Company behind Hayley Holt face cream scam exposed

It boasts offices in several countries, with a headquarters in Malta. Its call centre staff are polite and well-spoken, claiming the company's operations are totally legitimate. But it's leaving a trail of furious customers, and has celebrities the world over crying foul play.

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We take a look at a con involving TVNZ 1 Breakfast presenter Hayley Holt. Source: Fair Go

Welcome to the world of Idratherapy and Essence of Argan. Warnings about signing up to free trials of these beauty products have been circling for years.

Yet when Hayley Holt became one of the latest celebrities whose image was falsely used to advertise the beauty products, dozens – maybe hundreds, or even thousands – of Kiwis fell for the line about a free trial.

They handed over their account details believing that they were just paying for postage and packing, only to find themselves forking out hundreds of dollars for products they didn't want.

In Masterton, Mary Freeman saw the advert on her Facebook page.

It claimed Hayley Holt was leaving Breakfast to give more time to her face cream products, and was offering viewers free samples. Not one to spend big on cosmetics, she thought she'd give the free samples a go. She didn't think it was a scam for a single minute.

Her samples came, and so did a big shock. When she looked at her visa bill at the end of the month, about $350 had been deducted by Essence of Argan.

Mary rang the company and complained. They explained that when she received a confirmation email with her free samples, she was automatically accepting their terms and conditions, which outlined that she'd receive further samples every month at a cost of about $350 if she didn't send back the original samples within 15 days.

Mary was outraged, and asked them to cancel her order. They complied, yet a week later, she received more samples and her bill escalated to over $700. She rang again, and they said no more payments would be taken.

As Mary says: "that's nice of them, after taking $700!"

It wasn't long before Mary found out her friend Caroline had fallen for the scam too, and two more friends of theirs had as well.

So we asked the New Zealand online safety organisation Netsafe why so many people are being duped.

CEO Martin Cocker said, "it's because celebrities are used for real product endorsements. It's hard to tell which are real and which are fake."

He has some good advice for anyone about to respond to online advertisements. For a start, be wary if the terms and conditions are long and complex particularly for a simple product like a face cream. Another good check is to "type in the name of the product (on your computer) and write 'scam' on the end and see what the internet returns".

If you do this with Idratherapy or Essence of Argan, there are numerous warnings about the company and their ways of working. Seeing so many complaints, we rang the company and asked for their response.

They said "they're welcome to their opinion but we have plenty of people happy with our products".

We presume they were referring to the testimonials on their own website. So, Fair Go checked them out.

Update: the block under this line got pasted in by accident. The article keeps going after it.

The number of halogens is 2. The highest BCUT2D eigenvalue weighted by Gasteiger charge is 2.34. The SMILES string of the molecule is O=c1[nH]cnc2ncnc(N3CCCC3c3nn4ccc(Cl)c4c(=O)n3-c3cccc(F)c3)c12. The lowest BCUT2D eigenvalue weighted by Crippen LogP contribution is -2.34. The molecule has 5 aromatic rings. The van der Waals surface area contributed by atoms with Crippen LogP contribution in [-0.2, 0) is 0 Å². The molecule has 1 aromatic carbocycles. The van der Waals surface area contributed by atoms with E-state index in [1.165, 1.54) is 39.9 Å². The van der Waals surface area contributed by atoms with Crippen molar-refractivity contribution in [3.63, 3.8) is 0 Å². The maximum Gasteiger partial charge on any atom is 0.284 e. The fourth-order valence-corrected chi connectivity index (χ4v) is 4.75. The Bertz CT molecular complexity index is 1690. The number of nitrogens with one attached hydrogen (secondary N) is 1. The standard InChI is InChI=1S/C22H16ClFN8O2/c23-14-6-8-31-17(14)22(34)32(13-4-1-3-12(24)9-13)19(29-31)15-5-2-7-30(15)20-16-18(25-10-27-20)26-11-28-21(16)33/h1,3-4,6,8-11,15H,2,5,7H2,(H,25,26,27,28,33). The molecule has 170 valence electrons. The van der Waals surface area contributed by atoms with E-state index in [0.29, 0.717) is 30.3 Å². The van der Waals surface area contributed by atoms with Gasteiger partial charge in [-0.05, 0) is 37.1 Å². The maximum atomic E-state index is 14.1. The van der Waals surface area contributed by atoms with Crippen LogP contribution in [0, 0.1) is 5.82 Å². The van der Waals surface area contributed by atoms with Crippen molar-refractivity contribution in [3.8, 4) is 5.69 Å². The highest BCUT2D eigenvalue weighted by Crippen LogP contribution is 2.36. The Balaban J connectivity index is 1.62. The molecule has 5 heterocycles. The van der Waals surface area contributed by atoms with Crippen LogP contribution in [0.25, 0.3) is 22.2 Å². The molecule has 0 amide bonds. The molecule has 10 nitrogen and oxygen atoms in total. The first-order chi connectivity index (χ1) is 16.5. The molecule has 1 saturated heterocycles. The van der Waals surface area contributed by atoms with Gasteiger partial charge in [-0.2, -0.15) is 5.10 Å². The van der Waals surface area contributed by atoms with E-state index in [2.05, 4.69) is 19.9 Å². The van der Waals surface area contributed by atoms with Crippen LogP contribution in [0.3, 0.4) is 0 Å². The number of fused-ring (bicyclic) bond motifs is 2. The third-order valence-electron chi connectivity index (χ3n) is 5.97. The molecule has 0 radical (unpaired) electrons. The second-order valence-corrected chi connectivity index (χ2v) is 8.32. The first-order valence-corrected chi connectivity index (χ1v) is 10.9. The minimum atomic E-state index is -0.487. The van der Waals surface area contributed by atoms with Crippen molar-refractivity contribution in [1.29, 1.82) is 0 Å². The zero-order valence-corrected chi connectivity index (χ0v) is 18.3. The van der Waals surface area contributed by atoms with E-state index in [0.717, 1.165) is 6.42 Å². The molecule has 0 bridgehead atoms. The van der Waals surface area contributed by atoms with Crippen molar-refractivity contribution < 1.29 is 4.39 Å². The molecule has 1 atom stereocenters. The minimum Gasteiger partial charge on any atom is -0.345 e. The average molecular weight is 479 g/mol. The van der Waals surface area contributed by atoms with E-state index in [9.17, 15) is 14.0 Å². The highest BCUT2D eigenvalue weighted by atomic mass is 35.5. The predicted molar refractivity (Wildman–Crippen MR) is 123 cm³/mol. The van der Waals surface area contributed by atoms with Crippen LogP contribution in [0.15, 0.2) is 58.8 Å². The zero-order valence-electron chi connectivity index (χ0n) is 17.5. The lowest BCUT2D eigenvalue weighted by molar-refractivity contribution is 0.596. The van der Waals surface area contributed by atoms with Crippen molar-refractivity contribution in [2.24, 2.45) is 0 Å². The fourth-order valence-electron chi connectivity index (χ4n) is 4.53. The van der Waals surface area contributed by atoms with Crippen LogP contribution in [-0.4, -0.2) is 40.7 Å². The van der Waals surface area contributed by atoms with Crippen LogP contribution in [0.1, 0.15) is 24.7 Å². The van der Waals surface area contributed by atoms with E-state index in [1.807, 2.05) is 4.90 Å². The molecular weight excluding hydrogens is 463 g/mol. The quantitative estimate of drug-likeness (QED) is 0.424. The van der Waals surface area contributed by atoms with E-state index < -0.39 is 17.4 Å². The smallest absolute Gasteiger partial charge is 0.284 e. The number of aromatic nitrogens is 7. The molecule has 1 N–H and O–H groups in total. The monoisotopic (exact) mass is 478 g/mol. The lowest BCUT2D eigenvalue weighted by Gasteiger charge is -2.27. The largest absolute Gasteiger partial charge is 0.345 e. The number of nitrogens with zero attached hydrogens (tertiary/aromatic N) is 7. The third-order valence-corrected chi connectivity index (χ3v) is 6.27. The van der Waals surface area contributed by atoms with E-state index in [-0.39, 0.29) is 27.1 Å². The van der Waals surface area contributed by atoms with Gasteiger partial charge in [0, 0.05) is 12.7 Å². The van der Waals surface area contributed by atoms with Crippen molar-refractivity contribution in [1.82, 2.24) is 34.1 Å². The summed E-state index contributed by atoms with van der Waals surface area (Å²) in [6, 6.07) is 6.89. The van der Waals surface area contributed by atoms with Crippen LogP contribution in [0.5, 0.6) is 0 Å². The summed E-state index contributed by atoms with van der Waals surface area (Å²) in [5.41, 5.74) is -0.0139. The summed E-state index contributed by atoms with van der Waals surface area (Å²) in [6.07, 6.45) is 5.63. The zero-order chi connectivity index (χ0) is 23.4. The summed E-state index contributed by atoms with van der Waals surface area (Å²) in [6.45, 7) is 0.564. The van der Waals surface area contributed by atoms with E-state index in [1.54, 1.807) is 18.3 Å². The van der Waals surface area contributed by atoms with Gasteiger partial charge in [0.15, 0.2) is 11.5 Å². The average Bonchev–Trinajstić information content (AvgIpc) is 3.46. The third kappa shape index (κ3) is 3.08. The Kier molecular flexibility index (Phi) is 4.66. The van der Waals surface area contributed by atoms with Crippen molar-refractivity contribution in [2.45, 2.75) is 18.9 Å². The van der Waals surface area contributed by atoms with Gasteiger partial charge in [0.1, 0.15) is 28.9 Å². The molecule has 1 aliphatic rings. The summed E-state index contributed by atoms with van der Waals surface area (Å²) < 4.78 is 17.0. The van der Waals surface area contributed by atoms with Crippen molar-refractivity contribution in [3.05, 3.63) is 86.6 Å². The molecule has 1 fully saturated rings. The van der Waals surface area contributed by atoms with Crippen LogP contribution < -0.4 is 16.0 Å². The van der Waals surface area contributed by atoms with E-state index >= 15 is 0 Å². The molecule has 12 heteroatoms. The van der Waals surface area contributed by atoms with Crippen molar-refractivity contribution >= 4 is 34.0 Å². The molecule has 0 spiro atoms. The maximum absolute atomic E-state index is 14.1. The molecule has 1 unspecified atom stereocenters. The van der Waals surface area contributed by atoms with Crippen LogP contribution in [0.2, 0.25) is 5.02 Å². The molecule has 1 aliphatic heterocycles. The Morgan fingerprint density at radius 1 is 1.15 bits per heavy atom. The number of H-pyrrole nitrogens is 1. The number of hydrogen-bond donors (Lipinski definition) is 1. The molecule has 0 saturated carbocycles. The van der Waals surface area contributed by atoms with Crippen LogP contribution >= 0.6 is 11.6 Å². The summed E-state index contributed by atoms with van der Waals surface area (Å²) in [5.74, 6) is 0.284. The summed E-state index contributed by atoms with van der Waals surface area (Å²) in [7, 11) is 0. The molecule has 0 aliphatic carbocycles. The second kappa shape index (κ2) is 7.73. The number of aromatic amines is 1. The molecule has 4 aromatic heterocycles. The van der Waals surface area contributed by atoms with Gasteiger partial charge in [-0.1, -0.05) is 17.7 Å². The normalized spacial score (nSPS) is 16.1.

There are six, very glowing reports, from glamorous women, all giving the products five stars. But we can confirm that every one is a fake.

We used the Google photo detection programme and found that the photos had been ripped from other sites.

One was from a Panasonic advert, another used an image of a well-known Israeli model – which the website has listed with a different name – and yet another was taken from what looked like a Russian porn site.

The false use of people's identities doesn't stop there. The company's use of celebrities to lure people in is also fraudulent – like the profile photo snatched of Hayley Holt.

When Hayley first became aware of the adverts, she thought they were hilarious. She assumed the TVNZ legal team would be able to take the advert down, but as she said, it's like "whack-a-mole .. you take one down and another pops up at a different web address".

Soon, viewers' messages began to pour in, and Hayley realised that the scam was "robbing actual people out there of their hard-earned cash".

We took this issue of wrongly using celebrities' profiles back to the company, who surprised us with their response. They said "we have that under investigation right now ma'am, we have resellers and we gave them the freedom to advertise as long as it's not false advertisement".

But this has been going on for years now, with different celebrities in different countries, and Fair Go believes if the investigation was genuine they would have been able to clamp down on it by now.

As far as taking the companies on, Martin Cocker feels there are few options. He says their actions are illegal: "they're cyber criminals deliberately using identities and breaching the law, but they're not locally based so we can't use New Zealand law to enforce action."

There may be one way to get a refund though, and that's to contact your bank and ask for a charge-back from your credit card. This should be possible, given the confirmation email with the terms and conditions is only received after payment details are given.

In the meantime, Hayley Holt is doing her own damage control. On Breakfast and Fair Go she has sent out this message: "I am not leaving Breakfast and I absolutely do not have a skin care cream". She hopes this will help prevent others from falling for the scam.